Sound like a double standard? Not according to the Eighth Circuit, which held earlier this month in a discrimination suit brought by female employees of child-bearing age that Union Pacific’s plan didn’t violate Title VII, as amended by the Pregnancy Discrimination Act (PDA).
The PDA provides that women may not be treated differently than men simply because of pregnancy or medical conditions "related to" pregnancy. The ability to become pregnant is a condition clearly "related to" pregnancy. Seemingly then, a plan covering quality-of-life and preventative drugs for men – but not covering drugs designed to address similar health needs of women who are able but don’t wish to become pregnant – would be discriminatory. If Union Pacific’s plan covers Viagra, it should cover drugs that allow women to have sex without risking the health and lifestyle changes that go with pregnancy.
A slam dunk, you say. Well, the district court judge sure thought so, and ruled in favor of the employees. But on appeal, two conservative judges on the Eighth Circuit got their mitts on this case and employed twisted logic to argue that Union Pacific’s health plan did not discriminate. Bush II-appointee Raymond Gruender, joined by Reagan-appointee Pasco Bowman, concluded – contrary to the Supreme Court and common sense – that the PDA did not require Union Pacific to provide prescription contraceptive coverage to its female employees.
The majority speciously contended that the female employees in this case were not protected by the PDA. According to the two judges, the employees’ contraceptive use was not a condition "related to" pregnancy because the use of contraceptives "is only indicated prior to pregnancy" and "prevents pregnancy from even occurring." However, as Clinton-appointee Kermit Bye asserted in dissent, the language of the PDA – as interpreted by the Supreme Court – reveals that it was broadly intended to proscribe “classifying employees on the basis of childbearing capacity, whether or not they were already pregnant.” So the fact that contraceptive use occurs “prior to pregnancy,” as the majority pointed out, is irrelevant – what matters is that the affected women are “of childbearing capacity.” And the majority’s suggestion that the female employees in this case are not protected by the PDA just because they are trying to defer pregnancy makes no sense either – imagine an employer being able to deny promotions to women capable of getting pregnant but who have chosen not to do so.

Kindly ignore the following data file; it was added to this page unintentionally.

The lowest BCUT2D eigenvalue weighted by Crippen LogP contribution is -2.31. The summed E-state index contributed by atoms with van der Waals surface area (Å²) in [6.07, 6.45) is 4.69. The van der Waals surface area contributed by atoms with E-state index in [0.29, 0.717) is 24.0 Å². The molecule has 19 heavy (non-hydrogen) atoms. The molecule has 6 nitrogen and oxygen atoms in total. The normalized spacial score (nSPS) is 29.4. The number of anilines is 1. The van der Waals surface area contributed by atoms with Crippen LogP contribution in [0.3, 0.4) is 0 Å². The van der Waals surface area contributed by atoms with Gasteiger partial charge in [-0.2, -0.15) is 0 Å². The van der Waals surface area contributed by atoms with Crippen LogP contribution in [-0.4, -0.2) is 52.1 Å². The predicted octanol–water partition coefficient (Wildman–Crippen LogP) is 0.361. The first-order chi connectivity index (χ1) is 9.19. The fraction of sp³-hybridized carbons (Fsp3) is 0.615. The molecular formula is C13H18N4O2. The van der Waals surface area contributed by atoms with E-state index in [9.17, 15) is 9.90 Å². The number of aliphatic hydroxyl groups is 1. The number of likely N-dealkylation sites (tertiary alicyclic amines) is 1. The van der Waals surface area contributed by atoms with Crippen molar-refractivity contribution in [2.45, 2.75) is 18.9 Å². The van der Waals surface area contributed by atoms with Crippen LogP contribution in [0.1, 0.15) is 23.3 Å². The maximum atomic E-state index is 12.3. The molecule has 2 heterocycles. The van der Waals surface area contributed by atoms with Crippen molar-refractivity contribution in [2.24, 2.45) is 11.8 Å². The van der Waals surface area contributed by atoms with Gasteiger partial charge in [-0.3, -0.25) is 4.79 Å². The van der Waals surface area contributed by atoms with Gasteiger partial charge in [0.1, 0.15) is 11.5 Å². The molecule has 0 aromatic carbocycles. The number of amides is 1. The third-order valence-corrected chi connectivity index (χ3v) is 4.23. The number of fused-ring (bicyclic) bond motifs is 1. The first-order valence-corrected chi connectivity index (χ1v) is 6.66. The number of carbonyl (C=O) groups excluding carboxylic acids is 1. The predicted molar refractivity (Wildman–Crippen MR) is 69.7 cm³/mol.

The majority in this case further held that, even if the PDA did cover women who wished to use contraceptives, Union Pacific’s plan was still nondiscriminatory because it excluded all contraceptives, whether utilized by men or women. However, as Judge Bye pointed out, the failure to cover contraceptives
only medically affects females, as they bear all of the health consequences of unplanned pregnancies. ... [E]ven if we were to look at its exclusion coverage of vasectomies, the policy nonetheless discriminates against females. ... [A]s the record demonstrates, women are the only gender which can become pregnant.
And, Judge Bye observed, Union Pacific covered prescriptions designed exclusively to treat men’s health problems, but denied women who might become pregnant coverage for prescription contraceptives – leaving them to less reliable birth control methods. Because the insurance plan prevented these women from having sex without the risk of "bear[ing] all the health consequences" of getting pregnant – while covering various medications designed to improve men’s lives – the plan was discriminatory, according to Judge Bye.
The majority’s analysis is contrary to the intent of Congress and to the precedent of the Supreme Court. This setback for gender equity, written by a Bush II appointee and issuing from a court dominated by Bush II appointees, is a stark reminder that, of all his legacies, the judges appointed by President Bush will have an impact on our everyday lives for years to come. But at least we know that the male employees at Union Pacific are well taken care of.
Standridge v. Union Pacific, No. 06-1706 (8th Cir., March 15, 2007)